Berna was a Swiss manufacturer of buses, trolleybuses and trucks, which later also specialized in surface metallurgical treatments and components. Until the 1960s it was primarily a vehicle manufacturer, but between 1965 and 1978 vehicle manufacturing was phased out and replaced with other products. The company was based in Olten.
The company was founded in 1902 by Joseph Wyss and changed its name from Schweizerische Automobil Fabrik Berna (S.A.F.B.) to Motorwerke Berna AG in 1906. The company intitially manufactured cars, and Wyss was its first car designer. Berna's first car, made in 1902, was the Berna Vis-à-Vis Idéal. Another model was powered by one-cylinder engines, which were placed on the rear. In 1903, a new car called the Unicum was produced with the engine placed on the front and the back wheels were powered by chains. By 1905, Berna was also building trucks/lorries.
In 1907, Wyss sold the company to a businessman named Locher, who eventually went bankrupt. The company came under English control in 1908, and production of cars ceased, but it was bought back by Swiss shareholders in 1912, and reorganized as Motorwagenfabrik Berna AG (Berna Motor Vehicle Factory). In 1929, following a period of financial difficulties, Saurer acquired majority control of Berna. Manufacturing of trucks and buses continued, including trolleybuses starting in 1940.
In 1965, Berna branched out into metallurgy with two new subsidiaries in the United States and Germany, selling the metal treatment product "Bernex". Vehicle manufacturing was taken over entirely by Saurer in 1976, and Berna AG became a wholly owned subsidiary of Saurer. In 1978 the company had 650 employees and realized 55 milllion CHF in sales. In 1995, Berna AG had 160 employees and 45 CHF in sales. In 2003, the Saurer Group sold the company, which had gradually separated into two divisions with different specialties, and the sale resulted in the establishment of two new but affiliated companies, Bernex Bimetall AG and IonBond AG Olten, both still sharing the same site in Olten.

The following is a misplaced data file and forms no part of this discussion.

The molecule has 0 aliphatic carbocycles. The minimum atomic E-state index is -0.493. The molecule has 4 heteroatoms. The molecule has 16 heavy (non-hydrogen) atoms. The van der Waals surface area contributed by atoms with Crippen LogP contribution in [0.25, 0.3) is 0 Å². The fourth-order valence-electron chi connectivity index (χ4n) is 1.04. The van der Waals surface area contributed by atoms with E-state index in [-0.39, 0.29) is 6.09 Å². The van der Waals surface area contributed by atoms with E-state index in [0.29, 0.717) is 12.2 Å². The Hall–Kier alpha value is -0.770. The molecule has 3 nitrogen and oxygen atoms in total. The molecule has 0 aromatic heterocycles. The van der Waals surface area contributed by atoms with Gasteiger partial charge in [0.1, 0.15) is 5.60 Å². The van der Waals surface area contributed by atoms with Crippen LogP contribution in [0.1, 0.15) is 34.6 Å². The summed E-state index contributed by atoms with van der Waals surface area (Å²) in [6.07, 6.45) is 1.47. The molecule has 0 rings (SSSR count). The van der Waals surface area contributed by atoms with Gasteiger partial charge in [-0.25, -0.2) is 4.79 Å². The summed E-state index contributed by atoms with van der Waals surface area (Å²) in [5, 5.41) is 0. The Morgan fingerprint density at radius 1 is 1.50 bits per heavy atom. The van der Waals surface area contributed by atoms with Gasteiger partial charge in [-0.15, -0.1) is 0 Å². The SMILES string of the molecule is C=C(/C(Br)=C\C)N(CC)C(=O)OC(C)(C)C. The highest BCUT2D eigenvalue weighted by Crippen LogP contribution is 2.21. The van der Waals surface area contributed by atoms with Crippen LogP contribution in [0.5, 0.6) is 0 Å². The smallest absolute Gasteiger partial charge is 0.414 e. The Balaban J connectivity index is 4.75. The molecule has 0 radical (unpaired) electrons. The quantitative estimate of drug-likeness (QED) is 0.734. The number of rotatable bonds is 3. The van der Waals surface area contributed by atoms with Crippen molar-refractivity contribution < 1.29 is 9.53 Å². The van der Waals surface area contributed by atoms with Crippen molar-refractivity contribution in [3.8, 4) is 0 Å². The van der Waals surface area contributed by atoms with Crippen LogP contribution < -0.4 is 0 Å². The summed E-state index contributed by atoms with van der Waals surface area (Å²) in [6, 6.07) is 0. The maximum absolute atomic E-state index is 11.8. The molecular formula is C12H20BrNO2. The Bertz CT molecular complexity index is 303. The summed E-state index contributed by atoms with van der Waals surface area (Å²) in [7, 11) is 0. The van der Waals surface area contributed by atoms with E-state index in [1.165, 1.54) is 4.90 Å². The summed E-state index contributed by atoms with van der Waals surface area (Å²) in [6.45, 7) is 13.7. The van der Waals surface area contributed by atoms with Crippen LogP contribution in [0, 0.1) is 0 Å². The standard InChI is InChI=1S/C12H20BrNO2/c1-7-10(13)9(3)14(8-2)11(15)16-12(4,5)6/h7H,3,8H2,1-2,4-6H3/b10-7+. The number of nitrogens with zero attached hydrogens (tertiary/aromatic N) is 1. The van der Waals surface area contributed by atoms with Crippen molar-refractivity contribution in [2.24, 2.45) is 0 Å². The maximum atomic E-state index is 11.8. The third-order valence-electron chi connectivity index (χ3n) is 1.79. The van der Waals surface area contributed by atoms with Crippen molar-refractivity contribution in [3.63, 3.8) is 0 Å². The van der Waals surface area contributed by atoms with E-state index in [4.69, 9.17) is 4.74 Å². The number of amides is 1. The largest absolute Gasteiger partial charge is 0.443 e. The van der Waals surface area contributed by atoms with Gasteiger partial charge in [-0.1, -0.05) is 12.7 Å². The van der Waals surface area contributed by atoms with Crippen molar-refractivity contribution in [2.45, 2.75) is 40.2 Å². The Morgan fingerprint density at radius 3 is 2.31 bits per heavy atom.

Production of trolleybuses lasted from 1940 to 1967 and included both two-axle and articulated vehicles. All were sold to Swiss transit systems. Although the total number made was only 131, they were purchased by seven of the country's 15 different urban trolleybus operators, or approximately half of all urban Swiss trolleybus systems existing during the period. A few 1965–66 Berna trolleybuses are still in passenger service in 2010 in Valparaíso, Chile, whose trolleybus operating company bought them secondhand from Geneva and Schaffhausen when they were withdrawn from service there in 1992.
- ↑ 1.0 1.1 1.2 1.3 1.4 Hans Brunner (23 March 2009). "Berna" (in German). Historical Dictionary of Switzerland. Retrieved on 2010-07-27.
- ↑ 2.0 2.1 Murray, Alan (2000). World Trolleybus Encyclopaedia, pp. 72–73, 116–117. Yateley, Hampshire, UK: Trolleybooks. ISBN 0-904235-18-1.
- ↑ Trolleybus Magazine No. 292 (July-August 2010), p. 88–89. ISSN 0266-7452.
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